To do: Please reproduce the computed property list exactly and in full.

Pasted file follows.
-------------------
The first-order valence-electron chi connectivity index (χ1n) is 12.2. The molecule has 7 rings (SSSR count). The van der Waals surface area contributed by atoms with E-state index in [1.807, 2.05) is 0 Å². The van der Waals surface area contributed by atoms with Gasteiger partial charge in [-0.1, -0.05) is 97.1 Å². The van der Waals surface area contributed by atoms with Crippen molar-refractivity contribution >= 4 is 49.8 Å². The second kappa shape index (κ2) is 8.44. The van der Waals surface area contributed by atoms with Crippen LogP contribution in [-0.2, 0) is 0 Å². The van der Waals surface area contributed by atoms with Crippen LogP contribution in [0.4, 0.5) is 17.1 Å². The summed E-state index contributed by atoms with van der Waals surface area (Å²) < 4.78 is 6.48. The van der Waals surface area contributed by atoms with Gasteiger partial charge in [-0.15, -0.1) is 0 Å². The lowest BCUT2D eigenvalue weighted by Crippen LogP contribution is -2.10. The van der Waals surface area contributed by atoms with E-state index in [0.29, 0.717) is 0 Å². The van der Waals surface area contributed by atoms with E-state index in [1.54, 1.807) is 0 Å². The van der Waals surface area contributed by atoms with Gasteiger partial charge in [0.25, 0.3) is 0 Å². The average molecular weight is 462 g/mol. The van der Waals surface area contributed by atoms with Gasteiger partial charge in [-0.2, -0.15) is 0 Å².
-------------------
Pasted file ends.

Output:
The first-order valence-electron chi connectivity index (χ1n) is 12.2. The molecule has 7 rings (SSSR count). The van der Waals surface area contributed by atoms with E-state index in [1.807, 2.05) is 0 Å². The van der Waals surface area contributed by atoms with Gasteiger partial charge in [-0.1, -0.05) is 97.1 Å². The van der Waals surface area contributed by atoms with Crippen molar-refractivity contribution >= 4 is 49.8 Å². The second kappa shape index (κ2) is 8.44. The van der Waals surface area contributed by atoms with Crippen LogP contribution in [-0.2, 0) is 0 Å². The van der Waals surface area contributed by atoms with Crippen LogP contribution in [0.4, 0.5) is 17.1 Å². The summed E-state index contributed by atoms with van der Waals surface area (Å²) < 4.78 is 6.48. The van der Waals surface area contributed by atoms with Gasteiger partial charge in [-0.15, -0.1) is 0 Å². The lowest BCUT2D eigenvalue weighted by Crippen LogP contribution is -2.10. The van der Waals surface area contributed by atoms with E-state index in [0.29, 0.717) is 0 Å². The van der Waals surface area contributed by atoms with E-state index in [1.54, 1.807) is 0 Å². The van der Waals surface area contributed by atoms with Gasteiger partial charge in [0.25, 0.3) is 0 Å². The average molecular weight is 462 g/mol. The van der Waals surface area contributed by atoms with Gasteiger partial charge in [-0.2, -0.15) is 0 Å².